Sworn testimony from a high-ranking New York State Department of Health official reveals new details about the turmoil associated with former Governor Andrew Cuomo’s public health response during the height of the pandemic.

Dr. Elizabeth Dufort, the former medical director of the department’s Division of Epidemiology, was interviewed on May 24th by investigators hired by New York State Attorney General Letitia James to probe sexual harassment allegations against Cuomo. Seven days earlier, Cuomo had commented on Dufort’s clothing and made a sexual remark when she swabbed his nose for a COVID-19 test during a televised press briefing. She said the experience had unsettled her.

But the bulk of Dufort’s five-hour-long interview was spent recounting a toxic work environment that she and her colleagues routinely faced inside Cuomo’s health department.

Dufort said public health experts like herself were often sidelined and overruled by the former governor and his top staffers, at a time when any misstep in the pandemic response might cost more lives of New Yorkers. She said these conditions led to her resignation — a path many of her colleagues and mentors also took.

Dufort’s interview transcript was released Wednesday, along with other witness testimony and Cuomo’s 11-hour conversation with investigators. The New York State Department of Health and Richard Azzopardi, a spokesperson for Cuomo’s campaign, didn’t return a request for comment on Dufort’s testimony.

Here are some key takeaways.

Optics Over Facts

Dufort described only having peripheral contact with Cuomo’s executive chamber during most of her six-year tenure at the New York State Department of Health.

She said that changed during the pandemic when suddenly the chamber loomed over her day-to-day activities. Cuomo and his personnel would often override decisions and public health policy made by health officials, Dufort said: “There was a desire for messaging to come from the Governor, not multiple people as it normally happens in an outbreak.”

In the autumn of 2020, the Cuomo administration implemented a color-coded system for conveying the infection rates for neighborhoods, boroughs, towns and counties. The system was ostensibly developed to ramp down risky indoor activity in areas with higher rates of community transmission. But in practice, Dufort said even high-ranking health officials such as herself had only a tenuous grasp on how the zones worked.

“The zones were very complicated,” she said, adding that sometimes they would run the calculations, and Cuomo’s office would change an area’s color designation to match. Other times they shared their calculations, and nothing happened in response.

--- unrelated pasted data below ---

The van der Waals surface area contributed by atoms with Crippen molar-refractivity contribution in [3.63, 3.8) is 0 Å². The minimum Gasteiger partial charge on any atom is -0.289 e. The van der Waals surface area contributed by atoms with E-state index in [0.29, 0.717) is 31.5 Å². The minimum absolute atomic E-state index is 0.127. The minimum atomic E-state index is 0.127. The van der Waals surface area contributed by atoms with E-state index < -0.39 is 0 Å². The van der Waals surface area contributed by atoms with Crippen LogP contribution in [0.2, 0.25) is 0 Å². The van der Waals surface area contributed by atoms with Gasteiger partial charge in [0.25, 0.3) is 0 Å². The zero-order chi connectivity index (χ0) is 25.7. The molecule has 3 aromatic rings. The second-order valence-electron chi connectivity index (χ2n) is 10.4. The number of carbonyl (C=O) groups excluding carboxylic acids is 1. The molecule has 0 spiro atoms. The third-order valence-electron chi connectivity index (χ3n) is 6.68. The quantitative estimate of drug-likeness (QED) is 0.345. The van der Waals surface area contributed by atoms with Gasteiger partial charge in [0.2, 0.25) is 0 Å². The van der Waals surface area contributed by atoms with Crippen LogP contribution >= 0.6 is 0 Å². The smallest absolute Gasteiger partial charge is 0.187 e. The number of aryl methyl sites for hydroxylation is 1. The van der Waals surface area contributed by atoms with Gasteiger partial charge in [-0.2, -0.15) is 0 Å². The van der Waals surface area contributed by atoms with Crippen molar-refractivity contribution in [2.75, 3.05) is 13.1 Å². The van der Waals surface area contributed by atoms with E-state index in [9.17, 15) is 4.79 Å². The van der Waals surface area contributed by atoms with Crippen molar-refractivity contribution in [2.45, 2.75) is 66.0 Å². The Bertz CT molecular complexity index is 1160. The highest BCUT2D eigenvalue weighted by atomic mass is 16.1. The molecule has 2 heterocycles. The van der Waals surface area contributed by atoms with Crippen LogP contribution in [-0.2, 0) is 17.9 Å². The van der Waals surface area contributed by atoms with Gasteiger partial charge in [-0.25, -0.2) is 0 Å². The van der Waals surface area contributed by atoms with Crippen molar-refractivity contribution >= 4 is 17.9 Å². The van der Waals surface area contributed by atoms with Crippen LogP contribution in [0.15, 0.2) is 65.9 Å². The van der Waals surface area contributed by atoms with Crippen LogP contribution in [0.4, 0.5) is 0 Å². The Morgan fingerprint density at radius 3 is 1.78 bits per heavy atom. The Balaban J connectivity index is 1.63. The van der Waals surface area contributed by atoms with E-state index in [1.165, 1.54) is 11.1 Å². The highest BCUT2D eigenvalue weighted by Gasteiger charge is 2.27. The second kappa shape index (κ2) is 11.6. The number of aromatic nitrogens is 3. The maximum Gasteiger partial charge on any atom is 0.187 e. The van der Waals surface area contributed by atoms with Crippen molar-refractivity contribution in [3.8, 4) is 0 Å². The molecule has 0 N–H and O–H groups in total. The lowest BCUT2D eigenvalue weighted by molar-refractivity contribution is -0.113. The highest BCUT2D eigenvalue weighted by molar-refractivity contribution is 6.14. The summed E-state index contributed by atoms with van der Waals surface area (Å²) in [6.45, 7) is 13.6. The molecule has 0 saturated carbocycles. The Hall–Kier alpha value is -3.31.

Dufort’s staff “worked for hours and hours on these metrics and then nothing would be announced, and it was very unclear as to why. They would get very frustrated,” she said.

Vaccine Rollout

Towards the end of 2020, Cuomo’s executive chamber demanded that state health officials craft a plan to roll out 40 million doses of the COVID-19 vaccine in one month, even though this request far exceeded the vaccine supply the state expected to receive at that time. As they drafted the policy, state health officials were well aware they would have no way to enact such a plan.

Dufort said Department of Health officials had wanted to plan for vaccine rollout for months. But the actual proposals they’d submitted to the executive chamber had been ignored, so they worked on the unrealistic plan instead.

An excerpt from Dr. Elizabeth Dufort's testimony

An excerpt from Dr. Elizabeth Dufort's testimony

An excerpt from Dr. Elizabeth Dufort's testimony

“I remember it was a weekend, spending day and night until later than 10:25 p.m. I can't remember how late, working on these plans that we knew were not based in reality,” she said.

Dufort said the futility of the exercise, when staffers were already so overworked, set off one of her colleagues, whose name was redacted from the transcript. “He kept yelling, ‘This doesn't make sense. Why are we spending our time doing this? It's not realistic scenarios.’”

A supervisor whose name was also redacted yelled back: “She said, ‘This is what you need to do. The Governor wants it.’”


Dufort provided one example when she and her colleagues refused to obey the governor’s office. When researchers began looking into the effectiveness of the malaria drug hydroxychloroquine in spring 2020, former President Donald Trump wanted data from New York studies released immediately. Cuomo’s office pressured the health department to comply, Dufort said.

“Data was not ready to be shared in a manner that would be ethical or appropriate because it wasn't half in or less,” she said. “I didn't have any legal recourse, but knew it was unethical.”